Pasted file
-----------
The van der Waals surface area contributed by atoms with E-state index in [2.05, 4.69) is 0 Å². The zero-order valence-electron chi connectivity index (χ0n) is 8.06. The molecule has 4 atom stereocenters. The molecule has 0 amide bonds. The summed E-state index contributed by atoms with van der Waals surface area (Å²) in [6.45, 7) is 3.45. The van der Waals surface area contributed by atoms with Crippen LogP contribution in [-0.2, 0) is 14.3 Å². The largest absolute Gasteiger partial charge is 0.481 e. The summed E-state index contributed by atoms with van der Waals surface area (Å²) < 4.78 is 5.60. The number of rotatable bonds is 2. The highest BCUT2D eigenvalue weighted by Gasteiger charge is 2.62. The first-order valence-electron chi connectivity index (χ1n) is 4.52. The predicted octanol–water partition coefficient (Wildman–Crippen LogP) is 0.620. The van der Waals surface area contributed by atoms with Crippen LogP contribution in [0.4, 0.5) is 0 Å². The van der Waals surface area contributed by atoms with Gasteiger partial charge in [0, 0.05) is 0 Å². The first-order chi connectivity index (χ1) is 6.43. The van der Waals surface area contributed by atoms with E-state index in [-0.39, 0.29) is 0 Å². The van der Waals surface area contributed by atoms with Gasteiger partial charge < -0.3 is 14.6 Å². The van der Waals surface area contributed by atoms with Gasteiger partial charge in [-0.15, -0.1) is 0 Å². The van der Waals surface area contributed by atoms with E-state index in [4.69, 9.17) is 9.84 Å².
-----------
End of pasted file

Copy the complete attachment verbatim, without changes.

The van der Waals surface area contributed by atoms with E-state index in [2.05, 4.69) is 0 Å². The zero-order valence-electron chi connectivity index (χ0n) is 8.06. The molecule has 4 atom stereocenters. The molecule has 0 amide bonds. The summed E-state index contributed by atoms with van der Waals surface area (Å²) in [6.45, 7) is 3.45. The van der Waals surface area contributed by atoms with Crippen LogP contribution in [-0.2, 0) is 14.3 Å². The largest absolute Gasteiger partial charge is 0.481 e. The summed E-state index contributed by atoms with van der Waals surface area (Å²) < 4.78 is 5.60. The number of rotatable bonds is 2. The highest BCUT2D eigenvalue weighted by Gasteiger charge is 2.62. The first-order valence-electron chi connectivity index (χ1n) is 4.52. The predicted octanol–water partition coefficient (Wildman–Crippen LogP) is 0.620. The van der Waals surface area contributed by atoms with Crippen LogP contribution in [0.4, 0.5) is 0 Å². The van der Waals surface area contributed by atoms with Gasteiger partial charge in [0, 0.05) is 0 Å². The first-order chi connectivity index (χ1) is 6.43. The van der Waals surface area contributed by atoms with E-state index in [-0.39, 0.29) is 0 Å². The van der Waals surface area contributed by atoms with Gasteiger partial charge < -0.3 is 14.6 Å². The van der Waals surface area contributed by atoms with Gasteiger partial charge in [-0.15, -0.1) is 0 Å². The van der Waals surface area contributed by atoms with E-state index in [4.69, 9.17) is 9.84 Å².